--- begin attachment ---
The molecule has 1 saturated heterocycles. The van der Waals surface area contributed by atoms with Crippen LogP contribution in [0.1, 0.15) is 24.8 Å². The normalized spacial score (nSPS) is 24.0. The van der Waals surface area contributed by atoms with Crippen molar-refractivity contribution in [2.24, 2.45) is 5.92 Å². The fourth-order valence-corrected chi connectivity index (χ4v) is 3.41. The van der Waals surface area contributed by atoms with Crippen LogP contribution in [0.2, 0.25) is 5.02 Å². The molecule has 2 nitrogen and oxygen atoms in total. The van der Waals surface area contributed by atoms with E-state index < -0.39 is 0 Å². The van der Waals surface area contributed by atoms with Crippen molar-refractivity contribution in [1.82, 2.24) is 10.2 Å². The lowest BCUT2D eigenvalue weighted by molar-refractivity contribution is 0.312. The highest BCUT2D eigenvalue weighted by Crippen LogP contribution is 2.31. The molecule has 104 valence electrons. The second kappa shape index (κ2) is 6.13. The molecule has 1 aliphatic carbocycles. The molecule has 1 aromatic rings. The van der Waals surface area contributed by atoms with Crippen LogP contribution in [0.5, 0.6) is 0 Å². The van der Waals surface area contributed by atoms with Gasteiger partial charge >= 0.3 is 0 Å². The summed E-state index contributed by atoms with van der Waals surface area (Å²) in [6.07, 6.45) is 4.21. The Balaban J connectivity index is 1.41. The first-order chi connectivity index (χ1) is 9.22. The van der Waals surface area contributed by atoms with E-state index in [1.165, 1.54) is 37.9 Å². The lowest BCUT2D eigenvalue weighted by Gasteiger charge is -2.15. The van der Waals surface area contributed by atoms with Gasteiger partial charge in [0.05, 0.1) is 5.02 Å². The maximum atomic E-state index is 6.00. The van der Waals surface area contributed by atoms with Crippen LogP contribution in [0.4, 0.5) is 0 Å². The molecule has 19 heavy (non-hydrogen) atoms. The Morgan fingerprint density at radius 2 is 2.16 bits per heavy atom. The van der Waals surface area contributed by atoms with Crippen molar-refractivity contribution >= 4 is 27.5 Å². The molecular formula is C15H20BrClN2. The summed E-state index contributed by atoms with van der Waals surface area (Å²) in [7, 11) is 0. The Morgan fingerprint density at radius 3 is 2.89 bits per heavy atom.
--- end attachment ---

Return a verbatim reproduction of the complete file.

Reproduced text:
The molecule has 1 saturated heterocycles. The van der Waals surface area contributed by atoms with Crippen LogP contribution in [0.1, 0.15) is 24.8 Å². The normalized spacial score (nSPS) is 24.0. The van der Waals surface area contributed by atoms with Crippen molar-refractivity contribution in [2.24, 2.45) is 5.92 Å². The fourth-order valence-corrected chi connectivity index (χ4v) is 3.41. The van der Waals surface area contributed by atoms with Crippen LogP contribution in [0.2, 0.25) is 5.02 Å². The molecule has 2 nitrogen and oxygen atoms in total. The van der Waals surface area contributed by atoms with E-state index < -0.39 is 0 Å². The van der Waals surface area contributed by atoms with Crippen molar-refractivity contribution in [1.82, 2.24) is 10.2 Å². The lowest BCUT2D eigenvalue weighted by molar-refractivity contribution is 0.312. The highest BCUT2D eigenvalue weighted by Crippen LogP contribution is 2.31. The molecule has 104 valence electrons. The second kappa shape index (κ2) is 6.13. The molecule has 1 aliphatic carbocycles. The molecule has 1 aromatic rings. The van der Waals surface area contributed by atoms with Crippen LogP contribution in [0.5, 0.6) is 0 Å². The van der Waals surface area contributed by atoms with Gasteiger partial charge >= 0.3 is 0 Å². The summed E-state index contributed by atoms with van der Waals surface area (Å²) in [6.07, 6.45) is 4.21. The Balaban J connectivity index is 1.41. The first-order chi connectivity index (χ1) is 9.22. The van der Waals surface area contributed by atoms with E-state index in [1.165, 1.54) is 37.9 Å². The lowest BCUT2D eigenvalue weighted by Gasteiger charge is -2.15. The van der Waals surface area contributed by atoms with Gasteiger partial charge in [0.05, 0.1) is 5.02 Å². The maximum atomic E-state index is 6.00. The van der Waals surface area contributed by atoms with Crippen LogP contribution in [0.4, 0.5) is 0 Å². The molecule has 19 heavy (non-hydrogen) atoms. The Morgan fingerprint density at radius 2 is 2.16 bits per heavy atom. The van der Waals surface area contributed by atoms with Crippen molar-refractivity contribution >= 4 is 27.5 Å². The molecular formula is C15H20BrClN2. The summed E-state index contributed by atoms with van der Waals surface area (Å²) in [7, 11) is 0. The Morgan fingerprint density at radius 3 is 2.89 bits per heavy atom.